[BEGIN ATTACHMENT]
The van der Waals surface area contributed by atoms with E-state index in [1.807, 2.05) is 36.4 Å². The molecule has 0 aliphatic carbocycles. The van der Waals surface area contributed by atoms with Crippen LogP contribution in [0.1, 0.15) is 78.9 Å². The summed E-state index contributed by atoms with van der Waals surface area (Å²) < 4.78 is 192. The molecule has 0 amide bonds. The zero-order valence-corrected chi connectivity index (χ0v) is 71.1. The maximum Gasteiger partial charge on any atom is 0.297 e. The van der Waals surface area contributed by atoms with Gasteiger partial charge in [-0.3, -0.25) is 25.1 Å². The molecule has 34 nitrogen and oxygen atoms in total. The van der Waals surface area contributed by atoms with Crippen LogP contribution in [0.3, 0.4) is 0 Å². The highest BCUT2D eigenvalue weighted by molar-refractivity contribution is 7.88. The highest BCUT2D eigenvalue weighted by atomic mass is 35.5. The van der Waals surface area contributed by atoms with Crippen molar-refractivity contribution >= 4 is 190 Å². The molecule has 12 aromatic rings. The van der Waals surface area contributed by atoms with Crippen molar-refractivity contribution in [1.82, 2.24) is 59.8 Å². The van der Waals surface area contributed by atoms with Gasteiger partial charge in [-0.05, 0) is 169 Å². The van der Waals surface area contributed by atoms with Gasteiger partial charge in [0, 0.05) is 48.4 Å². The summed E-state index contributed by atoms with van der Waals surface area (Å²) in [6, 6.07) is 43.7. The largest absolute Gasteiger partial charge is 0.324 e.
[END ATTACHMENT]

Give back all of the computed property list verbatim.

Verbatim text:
The van der Waals surface area contributed by atoms with E-state index in [1.807, 2.05) is 36.4 Å². The molecule has 0 aliphatic carbocycles. The van der Waals surface area contributed by atoms with Crippen LogP contribution in [0.1, 0.15) is 78.9 Å². The summed E-state index contributed by atoms with van der Waals surface area (Å²) < 4.78 is 192. The molecule has 0 amide bonds. The zero-order valence-corrected chi connectivity index (χ0v) is 71.1. The maximum Gasteiger partial charge on any atom is 0.297 e. The van der Waals surface area contributed by atoms with Gasteiger partial charge in [-0.3, -0.25) is 25.1 Å². The molecule has 34 nitrogen and oxygen atoms in total. The van der Waals surface area contributed by atoms with Crippen LogP contribution in [0.3, 0.4) is 0 Å². The highest BCUT2D eigenvalue weighted by molar-refractivity contribution is 7.88. The highest BCUT2D eigenvalue weighted by atomic mass is 35.5. The van der Waals surface area contributed by atoms with Crippen molar-refractivity contribution >= 4 is 190 Å². The molecule has 12 aromatic rings. The van der Waals surface area contributed by atoms with Crippen molar-refractivity contribution in [1.82, 2.24) is 59.8 Å². The van der Waals surface area contributed by atoms with Gasteiger partial charge in [-0.05, 0) is 169 Å². The van der Waals surface area contributed by atoms with Gasteiger partial charge in [0, 0.05) is 48.4 Å². The summed E-state index contributed by atoms with van der Waals surface area (Å²) in [6, 6.07) is 43.7. The largest absolute Gasteiger partial charge is 0.324 e.